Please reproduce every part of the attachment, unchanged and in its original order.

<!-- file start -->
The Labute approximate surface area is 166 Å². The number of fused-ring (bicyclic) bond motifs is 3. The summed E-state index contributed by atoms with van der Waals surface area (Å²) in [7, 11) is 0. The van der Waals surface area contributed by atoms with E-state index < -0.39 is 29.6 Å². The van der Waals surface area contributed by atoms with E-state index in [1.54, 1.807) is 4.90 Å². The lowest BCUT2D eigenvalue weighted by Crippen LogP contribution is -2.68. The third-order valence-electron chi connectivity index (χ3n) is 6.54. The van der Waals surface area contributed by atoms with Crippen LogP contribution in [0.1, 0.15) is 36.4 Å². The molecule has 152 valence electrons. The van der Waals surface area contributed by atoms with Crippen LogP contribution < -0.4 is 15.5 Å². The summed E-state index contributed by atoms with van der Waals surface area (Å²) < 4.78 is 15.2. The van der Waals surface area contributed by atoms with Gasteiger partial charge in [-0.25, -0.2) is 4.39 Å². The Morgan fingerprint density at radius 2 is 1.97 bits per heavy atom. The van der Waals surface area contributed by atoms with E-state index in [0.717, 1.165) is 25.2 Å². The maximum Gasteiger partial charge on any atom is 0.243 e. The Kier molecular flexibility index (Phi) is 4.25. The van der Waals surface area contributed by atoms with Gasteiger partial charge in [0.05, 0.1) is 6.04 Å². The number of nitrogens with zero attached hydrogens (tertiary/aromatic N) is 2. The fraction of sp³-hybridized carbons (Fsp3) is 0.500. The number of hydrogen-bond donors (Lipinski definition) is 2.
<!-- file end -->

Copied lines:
The Labute approximate surface area is 166 Å². The number of fused-ring (bicyclic) bond motifs is 3. The summed E-state index contributed by atoms with van der Waals surface area (Å²) in [7, 11) is 0. The van der Waals surface area contributed by atoms with E-state index < -0.39 is 29.6 Å². The van der Waals surface area contributed by atoms with E-state index in [1.54, 1.807) is 4.90 Å². The lowest BCUT2D eigenvalue weighted by Crippen LogP contribution is -2.68. The third-order valence-electron chi connectivity index (χ3n) is 6.54. The van der Waals surface area contributed by atoms with Crippen LogP contribution in [0.1, 0.15) is 36.4 Å². The molecule has 152 valence electrons. The van der Waals surface area contributed by atoms with Crippen LogP contribution < -0.4 is 15.5 Å². The summed E-state index contributed by atoms with van der Waals surface area (Å²) < 4.78 is 15.2. The van der Waals surface area contributed by atoms with Gasteiger partial charge in [-0.25, -0.2) is 4.39 Å². The Morgan fingerprint density at radius 2 is 1.97 bits per heavy atom. The van der Waals surface area contributed by atoms with E-state index in [0.717, 1.165) is 25.2 Å². The maximum Gasteiger partial charge on any atom is 0.243 e. The Kier molecular flexibility index (Phi) is 4.25. The van der Waals surface area contributed by atoms with Gasteiger partial charge in [0.05, 0.1) is 6.04 Å². The number of nitrogens with zero attached hydrogens (tertiary/aromatic N) is 2. The fraction of sp³-hybridized carbons (Fsp3) is 0.500. The number of hydrogen-bond donors (Lipinski definition) is 2.